Neuropathic pain is defined as ‘pain initiated or caused by a primary lesion or dysfunction in the nervous system' (Merskey & Bogduk, 1994) and is an area of largely unmet therapeutic need. Tricyclic antidepressants and certain anticonvulsants are the mainstay of clinical therapy for neuropathic pain (McQuay et al., 1996; Sindrup & Jensen, 1999). However, systematic reviews reveal that only between 30  50% of patients suffering from neuropathic pain achieve clinically significant (>50%) pain relief with any available single therapy (McQuay et al., 1996; Sindrup & Jensen, 1999). Furthermore, side effects of these therapies often limit their usefulness (McQuay et al., 1996). Although controversial, it is generally accepted that opioids are less effective in neuropathic than inflammatory pain. (Rowbotham, 1999). One explanation for this observation is that spinal opioid receptor expression decreases after peripheral nerve injury (Besse et al., 1992). A recent study has demonstrated little decrease of spinal CB receptor binding when compared to μ-opioid receptor binding after neonatal capsaicin treatment (Hohmann & Herkenham, 1998). Furthermore, it has also been demonstrated using immunocytochemistry that, following dorsal rhizotomy, spinal CB1 receptor expression remains unaltered (Farquhar-Smith et al., 2000). This sparing of CB1 receptors following peripheral nerve injury could indicate a potential therapeutic advantage of cannabinoids over opioids in the treatment of neuropathic pain. This hypothesis is further supported by a recent study (Mao et al., 2000), which demonstrated an anti-hyperalgesic effect of THC in an animal model of neuropathic pain and suggested a therapeutic advantage of THC over opioids in painful neuropathy.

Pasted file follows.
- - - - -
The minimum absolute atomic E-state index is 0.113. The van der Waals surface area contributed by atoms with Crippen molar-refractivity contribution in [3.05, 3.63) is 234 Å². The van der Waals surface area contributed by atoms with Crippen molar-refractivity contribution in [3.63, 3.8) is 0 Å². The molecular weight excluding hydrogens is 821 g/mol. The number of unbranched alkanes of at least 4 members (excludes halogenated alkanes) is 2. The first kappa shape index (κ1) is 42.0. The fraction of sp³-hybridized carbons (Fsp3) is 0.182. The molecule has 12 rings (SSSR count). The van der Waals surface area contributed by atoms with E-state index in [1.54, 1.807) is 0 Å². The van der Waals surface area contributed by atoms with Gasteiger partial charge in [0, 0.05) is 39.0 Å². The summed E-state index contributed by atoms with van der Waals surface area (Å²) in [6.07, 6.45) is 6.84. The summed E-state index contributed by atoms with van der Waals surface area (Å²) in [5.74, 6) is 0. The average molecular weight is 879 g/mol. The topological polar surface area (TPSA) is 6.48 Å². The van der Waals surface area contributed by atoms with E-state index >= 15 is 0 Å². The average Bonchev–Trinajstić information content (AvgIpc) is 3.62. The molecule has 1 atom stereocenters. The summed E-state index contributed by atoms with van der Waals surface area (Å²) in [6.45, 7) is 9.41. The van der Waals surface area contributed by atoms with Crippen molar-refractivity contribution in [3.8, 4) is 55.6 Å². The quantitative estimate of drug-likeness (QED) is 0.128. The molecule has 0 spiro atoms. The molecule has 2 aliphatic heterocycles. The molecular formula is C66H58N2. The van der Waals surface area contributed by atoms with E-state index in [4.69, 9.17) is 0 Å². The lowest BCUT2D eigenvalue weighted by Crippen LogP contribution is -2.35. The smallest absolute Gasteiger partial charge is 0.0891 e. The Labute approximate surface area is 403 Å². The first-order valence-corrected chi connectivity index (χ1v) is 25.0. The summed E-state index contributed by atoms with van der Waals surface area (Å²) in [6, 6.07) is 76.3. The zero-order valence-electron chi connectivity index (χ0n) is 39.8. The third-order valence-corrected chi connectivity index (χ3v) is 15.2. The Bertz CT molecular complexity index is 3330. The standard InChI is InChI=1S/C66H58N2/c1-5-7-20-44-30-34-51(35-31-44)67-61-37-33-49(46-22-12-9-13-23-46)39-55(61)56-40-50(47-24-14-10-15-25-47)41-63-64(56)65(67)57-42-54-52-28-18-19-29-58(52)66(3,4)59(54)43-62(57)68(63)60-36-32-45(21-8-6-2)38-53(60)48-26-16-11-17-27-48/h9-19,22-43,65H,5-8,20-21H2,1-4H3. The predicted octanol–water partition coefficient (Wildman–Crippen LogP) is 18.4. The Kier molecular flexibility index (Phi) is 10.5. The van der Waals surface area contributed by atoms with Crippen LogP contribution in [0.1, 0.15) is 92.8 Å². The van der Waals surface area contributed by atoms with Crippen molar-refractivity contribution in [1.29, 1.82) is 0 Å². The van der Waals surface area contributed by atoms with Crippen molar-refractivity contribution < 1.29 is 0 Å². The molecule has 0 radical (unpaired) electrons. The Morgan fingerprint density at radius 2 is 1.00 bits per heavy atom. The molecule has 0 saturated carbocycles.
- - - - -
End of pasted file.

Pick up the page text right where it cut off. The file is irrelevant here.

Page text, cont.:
Various animal models of neuropathic pain have been developed (Kim et al., 1997). The three most commonly used models share partial injury of the sciatic nerve and a subsequent alteration in hind limb withdrawal thresholds to sensory stimuli as a common feature. In particular, hyperalgesia to a noxious thermal stimulus and allodynia to cold and mechanical stimuli are usually observed. The first model described was the chronic constriction injury (CCI) model in which loose chromic gut ligatures are placed around the sciatic nerve (Bennett & Xie, 1988). A more recent modification was the partial sciatic nerve ligation (PNL) model, in which a tight ligation is placed around 1/3 to 1/2 of the sciatic nerve trunk (Seltzer et al., 1990). A third model is the spinal nerve ligation (SNL) model, in which the L5 and L6 spinal nerves are tightly ligated (Kim & Chung, 1992). A direct comparison of various features of these three models of neuropathic pain has been reported (Kim et al., 1997). In this study, the latency and duration of signs of painful neuropathy were examined, and the authors also examined the effect of sympathectomy on these signs. This study showed that the partial nerve injury evoked signs with roughly the same onset in all three models, but that qualitatively the mechanical and cold allodynia were greatest in SNL. Ongoing pain, as determined by non-weight bearing behaviour, was greatest in CCI. Surgical lumbar sympathectomy caused a reduction in pain behaviour in all three models, with the largest decrease in SNL, suggesting a greater sympathetic nervous system involvement in this model.

There are two reports of the effectiveness of cannabinoids in an animal model of neuropathic pain. One study reported that the synthetic cannabinoid WIN55,212-2 alleviated the allodynia and hyperalgesia associated with the CCI model of neuropathic pain (Herzberg et al., 1997). It was confirmed that this effect was mediated through the CB1 receptor and occurred at a dose that was not associated with obvious side effects. This study also demonstrated an increase in thermal hyperalgesia and mechanical allodynia by administration of SR141716a alone, leading the authors to infer the presence of an endogenous tone of cannabinoid analgesia in neuropathy. However, the evidence for such tone during inflammation is controversial (Beaulieu et al., 2000). A separate study reported that THC, administered intrathecally, also alleviated the hyperalgesia of the CCI model (Mao et al., 2000). This effect was shown to be CB1 receptor mediated.